Sometimes you play a game that oozes a certain type of magic. It’s not always immediately clear why it does so either, but you succumb to the feeling nevertheless as it draws you into its intricate web of splendour. It’s a rare feeling, one in which only a handful of games have given me — admittedly — but it’s one I experienced while playing Subset Games’ Into the Breach. A strategic indie title that has, to some surprise, arrived on the Nintendo Switch without forewarning.
Into The Breach Review Switch
It’s tempting to say that the Switch finally has a new Advance Wars, at long last, but that wouldn’t really give Into the Breach credit. While obviously similar in its turn, grid-based gameplay, Subset Games offers its own unique take on the winning formula. No longer do you have command of an almost endless supply of troops and tanks to manoeuvre across the battlefield… Instead, you defend earth from the Vek — enormous creatures that are breeding beneath the planet — with just three ‘mechs’.
Each mini battle that takes place is essentially a fight for survival, a ‘hold them off until they decide to run affair’, across a number of different turns. During these battles, your job is to effectively minimise the damage to your power grid, protect your pilots and complete the available objectives in the smartest way possible. The penalty for a destroyed power grid is a literal Game Over and pilots killed in combat will not return. Buildings on the map are integral to powering the grid, so guarding them is important, but you also need to push back the Vek and smash those bonus objectives too — success here bestows reputation (upgrade) points, life is tough without them. In other words: your movements are very limited, yet there’s an awful lot to do.
Yes, much like XCOM, Into the Breach does a remarkable job of making you feel helpless and guilty against your determined attackers. Every resource counts, every decision is questioned, every movement potentially your last. You did well, but remember that single building that was destroyed? Well, hundreds perished inside of it. It’s this state of vulnerability that makes it so thrilling as you just about pull off a victory, allowing you to ever so slightly upgrade your mechs with greater durability or additional moves.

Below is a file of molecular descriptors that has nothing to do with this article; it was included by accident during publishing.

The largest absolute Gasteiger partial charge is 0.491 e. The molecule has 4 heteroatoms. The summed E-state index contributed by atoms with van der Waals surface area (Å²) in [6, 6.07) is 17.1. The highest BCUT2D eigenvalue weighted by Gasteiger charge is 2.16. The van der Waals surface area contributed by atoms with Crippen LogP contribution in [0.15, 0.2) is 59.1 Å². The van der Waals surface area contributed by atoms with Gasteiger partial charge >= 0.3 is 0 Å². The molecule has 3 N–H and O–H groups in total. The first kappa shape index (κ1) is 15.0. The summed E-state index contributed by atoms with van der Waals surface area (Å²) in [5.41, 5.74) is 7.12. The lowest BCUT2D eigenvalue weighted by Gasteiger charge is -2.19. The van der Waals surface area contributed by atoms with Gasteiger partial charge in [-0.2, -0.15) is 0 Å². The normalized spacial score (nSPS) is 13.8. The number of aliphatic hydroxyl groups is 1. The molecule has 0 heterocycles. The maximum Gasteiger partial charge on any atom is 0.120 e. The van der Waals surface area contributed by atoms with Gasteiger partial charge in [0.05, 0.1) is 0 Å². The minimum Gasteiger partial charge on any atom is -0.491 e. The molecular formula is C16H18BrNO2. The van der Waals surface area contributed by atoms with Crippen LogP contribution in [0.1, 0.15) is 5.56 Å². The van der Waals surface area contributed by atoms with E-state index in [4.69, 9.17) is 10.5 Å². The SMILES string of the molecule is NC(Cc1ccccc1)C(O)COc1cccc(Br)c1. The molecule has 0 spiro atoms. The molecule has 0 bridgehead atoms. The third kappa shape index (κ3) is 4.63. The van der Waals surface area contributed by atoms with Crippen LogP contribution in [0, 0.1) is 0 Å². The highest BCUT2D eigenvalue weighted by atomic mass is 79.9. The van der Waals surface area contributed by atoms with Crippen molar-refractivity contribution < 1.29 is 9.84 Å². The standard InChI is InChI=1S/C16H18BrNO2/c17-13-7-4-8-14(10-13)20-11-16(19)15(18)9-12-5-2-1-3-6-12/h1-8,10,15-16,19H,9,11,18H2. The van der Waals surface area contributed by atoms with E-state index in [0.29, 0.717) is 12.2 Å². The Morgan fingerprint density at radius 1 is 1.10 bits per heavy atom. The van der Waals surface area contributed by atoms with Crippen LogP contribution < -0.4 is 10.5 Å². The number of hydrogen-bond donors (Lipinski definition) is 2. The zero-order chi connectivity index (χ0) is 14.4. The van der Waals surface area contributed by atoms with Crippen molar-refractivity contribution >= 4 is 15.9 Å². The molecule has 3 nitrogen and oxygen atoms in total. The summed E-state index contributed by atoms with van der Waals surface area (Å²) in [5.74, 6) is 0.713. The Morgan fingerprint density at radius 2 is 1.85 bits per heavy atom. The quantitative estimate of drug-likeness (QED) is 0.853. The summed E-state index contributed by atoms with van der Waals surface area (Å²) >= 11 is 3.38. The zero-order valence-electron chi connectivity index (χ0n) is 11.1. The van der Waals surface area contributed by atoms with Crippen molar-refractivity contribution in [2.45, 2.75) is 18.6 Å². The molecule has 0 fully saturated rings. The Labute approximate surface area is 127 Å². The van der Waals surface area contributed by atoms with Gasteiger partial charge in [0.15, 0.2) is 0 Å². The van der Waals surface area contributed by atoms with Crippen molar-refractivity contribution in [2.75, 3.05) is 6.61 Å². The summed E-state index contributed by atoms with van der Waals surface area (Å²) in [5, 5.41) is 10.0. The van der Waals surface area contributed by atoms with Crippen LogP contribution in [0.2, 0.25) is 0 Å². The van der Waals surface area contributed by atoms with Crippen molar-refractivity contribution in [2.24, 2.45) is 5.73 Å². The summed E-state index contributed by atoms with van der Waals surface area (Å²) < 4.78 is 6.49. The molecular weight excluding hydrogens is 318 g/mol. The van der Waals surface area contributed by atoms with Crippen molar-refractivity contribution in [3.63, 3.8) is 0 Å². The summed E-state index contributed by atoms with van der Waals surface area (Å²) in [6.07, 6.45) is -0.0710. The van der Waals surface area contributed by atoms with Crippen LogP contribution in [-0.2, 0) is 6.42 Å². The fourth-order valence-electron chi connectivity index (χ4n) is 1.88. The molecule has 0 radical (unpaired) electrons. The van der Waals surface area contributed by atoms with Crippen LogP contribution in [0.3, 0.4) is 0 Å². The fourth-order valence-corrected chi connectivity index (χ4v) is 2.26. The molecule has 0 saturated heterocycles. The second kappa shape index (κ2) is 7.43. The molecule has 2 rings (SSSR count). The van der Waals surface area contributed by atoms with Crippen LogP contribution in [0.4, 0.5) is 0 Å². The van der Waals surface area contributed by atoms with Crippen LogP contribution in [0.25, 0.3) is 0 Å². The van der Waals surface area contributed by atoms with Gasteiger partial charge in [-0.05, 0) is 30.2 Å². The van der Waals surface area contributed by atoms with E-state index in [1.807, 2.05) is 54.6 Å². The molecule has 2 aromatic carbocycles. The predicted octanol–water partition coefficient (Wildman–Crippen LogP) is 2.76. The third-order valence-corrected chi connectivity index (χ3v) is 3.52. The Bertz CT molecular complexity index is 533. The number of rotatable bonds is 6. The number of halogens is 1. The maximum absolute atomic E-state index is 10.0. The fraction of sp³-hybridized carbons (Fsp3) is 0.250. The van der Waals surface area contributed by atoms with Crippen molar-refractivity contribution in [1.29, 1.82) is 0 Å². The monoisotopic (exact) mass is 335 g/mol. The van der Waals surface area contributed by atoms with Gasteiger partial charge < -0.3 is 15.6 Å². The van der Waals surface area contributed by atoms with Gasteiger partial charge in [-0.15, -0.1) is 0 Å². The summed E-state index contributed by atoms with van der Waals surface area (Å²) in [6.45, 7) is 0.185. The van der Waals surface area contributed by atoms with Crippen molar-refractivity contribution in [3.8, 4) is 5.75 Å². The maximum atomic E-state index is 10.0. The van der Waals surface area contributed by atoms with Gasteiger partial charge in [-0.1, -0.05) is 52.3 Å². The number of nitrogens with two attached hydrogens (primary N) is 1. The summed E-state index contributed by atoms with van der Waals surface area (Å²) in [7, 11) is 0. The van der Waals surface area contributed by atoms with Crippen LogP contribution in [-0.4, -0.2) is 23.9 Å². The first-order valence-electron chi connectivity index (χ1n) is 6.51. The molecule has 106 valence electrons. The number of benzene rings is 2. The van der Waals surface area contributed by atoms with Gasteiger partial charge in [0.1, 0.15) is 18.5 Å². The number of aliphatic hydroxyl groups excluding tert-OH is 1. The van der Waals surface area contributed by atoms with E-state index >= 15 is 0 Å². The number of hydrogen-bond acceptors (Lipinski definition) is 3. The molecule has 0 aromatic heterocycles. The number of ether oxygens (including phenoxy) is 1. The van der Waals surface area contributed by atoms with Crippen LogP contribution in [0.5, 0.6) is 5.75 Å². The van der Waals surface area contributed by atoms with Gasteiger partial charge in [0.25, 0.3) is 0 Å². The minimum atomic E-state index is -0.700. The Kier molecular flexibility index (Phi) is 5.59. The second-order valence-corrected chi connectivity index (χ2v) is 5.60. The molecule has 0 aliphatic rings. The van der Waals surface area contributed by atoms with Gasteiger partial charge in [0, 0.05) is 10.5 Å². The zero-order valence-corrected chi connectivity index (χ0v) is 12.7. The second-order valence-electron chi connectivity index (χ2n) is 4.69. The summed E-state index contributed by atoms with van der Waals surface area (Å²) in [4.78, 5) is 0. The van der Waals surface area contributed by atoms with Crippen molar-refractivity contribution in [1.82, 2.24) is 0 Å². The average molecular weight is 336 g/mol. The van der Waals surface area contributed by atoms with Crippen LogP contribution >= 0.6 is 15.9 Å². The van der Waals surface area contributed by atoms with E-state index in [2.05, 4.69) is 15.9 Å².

Subset Games ensures a punishing sci-fi journey then; Into the Breach won’t be for everyone, even on the easier settings provided. However, like great strategy titles before it, precision, intelligence and skill are rewarded. Of course, losing to the Vek, as your precious power grid is depleted, isn’t the end of days when the majesty of time travel is involved. Upon defeat, your mechs are transported back through time, to before the point you were overwhelmed, and you can do it all again. The extra catch involved here? One, and only one, of your experienced pilots, can come with you. That’s multi-timeline Ralph for you (my longest serving pilot).
Making your way through each of the islands in Into the Breach demands you learn the mechanics thoroughly. You can reverse a move once per battle, true, but that really serves as a warning that you should be doing better. A large portion of the strategy focuses on using your environment and the unique abilities of the mechs. In lieu of directly attacking a Vek, a more efficient move might be to push it into the sea and drown it. Setting alight the monsters will perhaps validate a long game approach, but, alternatively, maybe you should have shunted two of them into one another. It’s a combined game of chess and billiards, and this is partly where that aforementioned magic starts to reveal itself.
Naturally, with a game of this calibre, the magic transpires in other more observable places too: the simplistic, retro visuals impeccably crafted and synthesised with the harps, cellos and sullen electric guitar riffs of the soundtrack — which composer Ben Prunty describes as his, perchance, most ‘personal’ of all. One thing is for sure, the end of the world has seldom been this wholesome or inventive.
The even better news is that once you’ve vanquished the aliens and saved the earth, there’s so much more to see. New mech squads are available to purchase, think of them as extra chess pieces, which can radically change how you play. There are multiple pilots to recruit each with individual skills, a hard mode that demands just shy of perfection, and earning achievements serves a real, tangible purpose: it’s the currency used to buy these fresh squads. Numerous run-throughs are inevitable and encouraged.
The Switch version of Into the Breach is close to identical to its PC brother. It’s distinct, clear and attractive on the screen, with the UI from PC making it over in a rather perfect fashion. There’s some added HD Rumble support, for good measure, that subtly enhances the overall effect, but everything else is exact. Regardless, whatever platform you play Into the Breach on, quite simply, you should just play it. Did I mention that it’s a masterpiece?
Confidently this writer’s favourite game of the year thus far, Into the Breach’s meticulous, mouth-watering slice of independent strategy is absolutely essential for Fire Emblem, XCOM and Advance Wars enthusiasts. The value for money, at £11.39, is off the charts considering the replayability on offer. Create a timeline for yourself where free time exists, get comfy, and prepare to fall in love all over again.